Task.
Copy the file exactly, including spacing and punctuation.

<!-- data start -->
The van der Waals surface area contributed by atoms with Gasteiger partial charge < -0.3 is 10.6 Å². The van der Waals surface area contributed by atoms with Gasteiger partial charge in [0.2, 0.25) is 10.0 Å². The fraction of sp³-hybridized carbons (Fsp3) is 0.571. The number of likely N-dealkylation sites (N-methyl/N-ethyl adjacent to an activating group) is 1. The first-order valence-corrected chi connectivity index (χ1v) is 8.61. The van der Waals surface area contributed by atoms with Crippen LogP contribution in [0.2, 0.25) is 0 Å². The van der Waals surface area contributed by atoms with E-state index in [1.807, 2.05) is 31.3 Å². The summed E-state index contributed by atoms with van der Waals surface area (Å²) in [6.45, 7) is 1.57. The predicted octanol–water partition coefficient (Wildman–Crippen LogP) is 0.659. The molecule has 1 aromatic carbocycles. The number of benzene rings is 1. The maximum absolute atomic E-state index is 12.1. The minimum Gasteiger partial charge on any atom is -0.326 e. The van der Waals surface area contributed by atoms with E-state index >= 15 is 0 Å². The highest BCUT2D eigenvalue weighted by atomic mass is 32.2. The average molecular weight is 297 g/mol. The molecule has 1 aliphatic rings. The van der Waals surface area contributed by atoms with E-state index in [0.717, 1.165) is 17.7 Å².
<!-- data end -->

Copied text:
The van der Waals surface area contributed by atoms with Gasteiger partial charge < -0.3 is 10.6 Å². The van der Waals surface area contributed by atoms with Gasteiger partial charge in [0.2, 0.25) is 10.0 Å². The fraction of sp³-hybridized carbons (Fsp3) is 0.571. The number of likely N-dealkylation sites (N-methyl/N-ethyl adjacent to an activating group) is 1. The first-order valence-corrected chi connectivity index (χ1v) is 8.61. The van der Waals surface area contributed by atoms with Crippen LogP contribution in [0.2, 0.25) is 0 Å². The van der Waals surface area contributed by atoms with E-state index in [1.807, 2.05) is 31.3 Å². The summed E-state index contributed by atoms with van der Waals surface area (Å²) in [6.45, 7) is 1.57. The predicted octanol–water partition coefficient (Wildman–Crippen LogP) is 0.659. The molecule has 1 aromatic carbocycles. The number of benzene rings is 1. The maximum absolute atomic E-state index is 12.1. The minimum Gasteiger partial charge on any atom is -0.326 e. The van der Waals surface area contributed by atoms with E-state index >= 15 is 0 Å². The highest BCUT2D eigenvalue weighted by atomic mass is 32.2. The average molecular weight is 297 g/mol. The molecule has 1 aliphatic rings. The van der Waals surface area contributed by atoms with E-state index in [0.717, 1.165) is 17.7 Å².